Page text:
Damascus, Maryland: On November 20, 2002, CRS continued conciliation work at Damascus High School in Montgomery County, Maryland, with the Principal and members of the County Executive's Working Committee. A review of school programs to improve student minority relations was planned based on the previous year’s report of racial tensions inside the school. At the school’s request, CRS had conducted a Student Problem Identifying and Resolving It Together (SPIRIT) Program which resulted in problem identification and recommendations for improvement that were adopted for implemention by the school. On November 22, 2002, CRS convened a meeting between representatives of the U.S. Department of Education, Office of Civil Rights and the Principal to consider student recommended race relations programs for teachers and management staff training, technical assistance and curriculum development.

Pennsylvania: On November 21, 2002, CRS participated in the Pennsylvania Inter-Agency Task Force on Civil Tension in Harrisburg to address hate incidents, hate crimes, and other race relations issues.

Montgomery County, Maryland: On November 21, 2002, CRS participated in the Montgomery County Police Department, African American Liasion Committee meeting to address police community relations, hate incidents, and crimes.

Dover, Delaware: On November 13, 2002, CRS met with school officials and community leaders of the Dover, Delaware community. This meeting followed tensions surrounding allegations of systemic racism in the public school system and allegations that the newly instituted statewide proficiency testing instruments are biased against students of color. CRS worked with community, school, and board officials to collaborate on developing new districtwide policies and procedures in addressing these concerns. The District formed a Diversity Committee to facilitate these changes. CRS provided technical assistance for the implementation of diversity efforts to improve race relations.

Towson, Maryland: On November 18, 2003, CRS met and provided technical assistance to the Director of Public Safety at Towson University, Maryland in review of the Department’s in-service training program needs and CRS resource programs to assist in improving student/ police relations on campus after student and faculty reports of police insensitivity in contacts with minority school members. CRS' Cultural Professionalism (Diversity) Program was scheduled for a future in-service training session attended by the University's safety officers. Continuing efforts will also be coordinated with the University's "Multi-Cultural Institute" to organize University seminars to address raising diversity concerns and highlight available school and surrounding support resources to assist victims and groups alike.

Linwood, Pennsylvania: Following an order by the Lower Chichester District Court to parties of a community dispute in the Spring of 2003, CRS provided mediation services over a 60-day period. The conflict, which began in April 2003, resulted in a request for CRS assistance from representatives of the NAACP regarding alleged harassment and threats against African American residents who had recently moved into a predominately Caucasian neighborhood. On April 14, 2003, the car tires of an African-American female were slashed. Chichester Police had been called several times to resolve confrontations between Caucasians and African-Americans. On July 9, 2003, CRS reported progress toward the resolution of an interracial neighborhood dispute in Linwood, Pennsylvania to the Lower Chichester District Court. The NAACP contended that the African American residents were being harassed by their Caucasian neighbors and filed suit. When CRS reported back to the court on its mediation with family representatives, the NAACP, the Lower Chichester Chief of Police, and the City Solicitor, the parties advised the court of their agreement to drop all harassment complaints and that communication and police-community relations have improved.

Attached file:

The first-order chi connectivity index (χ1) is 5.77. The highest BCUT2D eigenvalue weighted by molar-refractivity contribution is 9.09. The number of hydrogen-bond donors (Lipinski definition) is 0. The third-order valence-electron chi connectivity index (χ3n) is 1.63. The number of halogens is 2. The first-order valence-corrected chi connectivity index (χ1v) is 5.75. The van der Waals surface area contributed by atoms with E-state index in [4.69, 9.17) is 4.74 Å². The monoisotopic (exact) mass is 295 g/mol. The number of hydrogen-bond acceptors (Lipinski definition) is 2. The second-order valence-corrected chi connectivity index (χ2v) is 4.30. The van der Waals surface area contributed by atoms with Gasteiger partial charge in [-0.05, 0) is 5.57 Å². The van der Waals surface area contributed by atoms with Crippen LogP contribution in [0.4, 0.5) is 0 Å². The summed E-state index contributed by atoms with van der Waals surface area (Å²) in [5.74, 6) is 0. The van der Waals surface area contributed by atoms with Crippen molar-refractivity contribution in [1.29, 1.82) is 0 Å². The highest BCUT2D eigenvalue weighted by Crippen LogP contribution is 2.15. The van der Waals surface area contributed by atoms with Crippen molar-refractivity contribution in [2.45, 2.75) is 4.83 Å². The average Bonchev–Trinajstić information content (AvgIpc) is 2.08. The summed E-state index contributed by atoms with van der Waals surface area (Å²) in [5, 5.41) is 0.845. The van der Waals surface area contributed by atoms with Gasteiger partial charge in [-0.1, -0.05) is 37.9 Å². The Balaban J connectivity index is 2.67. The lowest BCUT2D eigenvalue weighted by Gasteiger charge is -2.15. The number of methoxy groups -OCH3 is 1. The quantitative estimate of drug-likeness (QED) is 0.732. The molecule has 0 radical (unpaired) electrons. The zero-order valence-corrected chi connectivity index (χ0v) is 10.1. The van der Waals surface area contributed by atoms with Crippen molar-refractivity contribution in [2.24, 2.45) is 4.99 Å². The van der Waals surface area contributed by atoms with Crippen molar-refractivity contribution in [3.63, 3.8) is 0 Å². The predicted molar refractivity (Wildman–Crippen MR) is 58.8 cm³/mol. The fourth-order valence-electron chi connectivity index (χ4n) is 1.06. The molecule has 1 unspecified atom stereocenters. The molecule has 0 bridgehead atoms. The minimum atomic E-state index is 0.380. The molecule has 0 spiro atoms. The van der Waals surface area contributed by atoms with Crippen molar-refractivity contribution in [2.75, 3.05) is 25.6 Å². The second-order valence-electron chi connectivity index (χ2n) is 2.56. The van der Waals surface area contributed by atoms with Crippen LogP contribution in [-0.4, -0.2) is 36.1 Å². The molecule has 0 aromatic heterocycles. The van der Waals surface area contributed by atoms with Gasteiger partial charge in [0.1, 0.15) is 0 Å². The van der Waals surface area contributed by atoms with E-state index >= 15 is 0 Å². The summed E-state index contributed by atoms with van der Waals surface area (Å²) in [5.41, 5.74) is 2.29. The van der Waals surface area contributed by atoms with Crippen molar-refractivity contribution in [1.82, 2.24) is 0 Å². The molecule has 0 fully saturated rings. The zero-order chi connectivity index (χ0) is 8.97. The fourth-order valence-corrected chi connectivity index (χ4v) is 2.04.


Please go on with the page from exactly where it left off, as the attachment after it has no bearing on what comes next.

Region IV – The Southeast Region

The Southeast Region serves Alabama, Florida, Georgia, Kentucky, Mississippi, North Carolina, South Carolina, and Tennessee.

Miami, Florida: On November 3, 2002, CRS met with NAACP officials, representatives of the Community Relations Board, Dade County Elections Board Officials, and local and Federal law enforcement officials to coordinate and provide monitoring coverage of early voting sites in downtown Miami. CRS made a number of recommendations that were implemented. On November 4, 2002, CRS was instrumental in the development of contingency plans for a mass rally and march by the Haitian community to the Immigration and Naturalization Service (INS) District Office protesting recent Haitian detention by INS at the Krome Detention Center. CRS assisted Haitian leaders in identifying potential problems marchers might encounter along the proposed route. CRS then met with local police and the Federal Protective Service, who provide security for the INS District Office, to advise them of the Haitian march and rally. Also, on November 4, 2002, CRS met with Federal election monitors at the U.S. Attorney’s Office to review response systems and coordination with the Dade County Community Relations Board staff who were deployed throughout election sites. On election day, CRS met with Board officials and law enforcement in monitoring and providing conciliation services for racial disputes arising from the election process.